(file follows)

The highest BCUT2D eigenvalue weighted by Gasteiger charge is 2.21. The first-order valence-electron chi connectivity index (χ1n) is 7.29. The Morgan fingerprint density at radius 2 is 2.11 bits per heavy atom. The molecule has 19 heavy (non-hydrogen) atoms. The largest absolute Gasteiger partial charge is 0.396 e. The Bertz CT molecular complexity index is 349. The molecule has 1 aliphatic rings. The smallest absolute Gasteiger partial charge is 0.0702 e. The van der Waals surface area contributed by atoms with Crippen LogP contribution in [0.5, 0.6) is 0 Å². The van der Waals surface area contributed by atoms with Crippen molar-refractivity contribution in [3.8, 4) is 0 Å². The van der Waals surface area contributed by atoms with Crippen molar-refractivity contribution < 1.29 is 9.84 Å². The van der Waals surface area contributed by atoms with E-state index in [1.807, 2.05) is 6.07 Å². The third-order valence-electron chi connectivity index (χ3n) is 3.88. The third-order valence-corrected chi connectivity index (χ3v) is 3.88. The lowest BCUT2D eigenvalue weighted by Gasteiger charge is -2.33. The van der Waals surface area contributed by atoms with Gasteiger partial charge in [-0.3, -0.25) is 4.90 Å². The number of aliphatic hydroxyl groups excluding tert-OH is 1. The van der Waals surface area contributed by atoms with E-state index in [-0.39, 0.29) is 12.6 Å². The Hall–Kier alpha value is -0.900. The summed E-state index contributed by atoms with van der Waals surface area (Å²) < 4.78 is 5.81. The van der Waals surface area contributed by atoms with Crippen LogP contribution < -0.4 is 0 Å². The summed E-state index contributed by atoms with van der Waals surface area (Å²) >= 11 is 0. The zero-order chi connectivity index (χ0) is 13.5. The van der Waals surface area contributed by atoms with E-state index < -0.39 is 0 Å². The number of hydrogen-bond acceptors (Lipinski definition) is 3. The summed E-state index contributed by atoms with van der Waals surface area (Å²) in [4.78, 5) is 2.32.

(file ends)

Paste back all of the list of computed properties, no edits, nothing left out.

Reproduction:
The highest BCUT2D eigenvalue weighted by Gasteiger charge is 2.21. The first-order valence-electron chi connectivity index (χ1n) is 7.29. The Morgan fingerprint density at radius 2 is 2.11 bits per heavy atom. The molecule has 19 heavy (non-hydrogen) atoms. The largest absolute Gasteiger partial charge is 0.396 e. The Bertz CT molecular complexity index is 349. The molecule has 1 aliphatic rings. The smallest absolute Gasteiger partial charge is 0.0702 e. The van der Waals surface area contributed by atoms with Crippen LogP contribution in [0.5, 0.6) is 0 Å². The van der Waals surface area contributed by atoms with Crippen molar-refractivity contribution in [3.8, 4) is 0 Å². The van der Waals surface area contributed by atoms with Crippen molar-refractivity contribution < 1.29 is 9.84 Å². The van der Waals surface area contributed by atoms with E-state index in [1.807, 2.05) is 6.07 Å². The third-order valence-electron chi connectivity index (χ3n) is 3.88. The third-order valence-corrected chi connectivity index (χ3v) is 3.88. The lowest BCUT2D eigenvalue weighted by Gasteiger charge is -2.33. The van der Waals surface area contributed by atoms with Gasteiger partial charge in [-0.3, -0.25) is 4.90 Å². The number of aliphatic hydroxyl groups excluding tert-OH is 1. The van der Waals surface area contributed by atoms with E-state index in [-0.39, 0.29) is 12.6 Å². The Hall–Kier alpha value is -0.900. The summed E-state index contributed by atoms with van der Waals surface area (Å²) < 4.78 is 5.81. The van der Waals surface area contributed by atoms with Crippen LogP contribution < -0.4 is 0 Å². The summed E-state index contributed by atoms with van der Waals surface area (Å²) >= 11 is 0. The zero-order chi connectivity index (χ0) is 13.5. The van der Waals surface area contributed by atoms with E-state index < -0.39 is 0 Å². The number of hydrogen-bond acceptors (Lipinski definition) is 3. The summed E-state index contributed by atoms with van der Waals surface area (Å²) in [4.78, 5) is 2.32.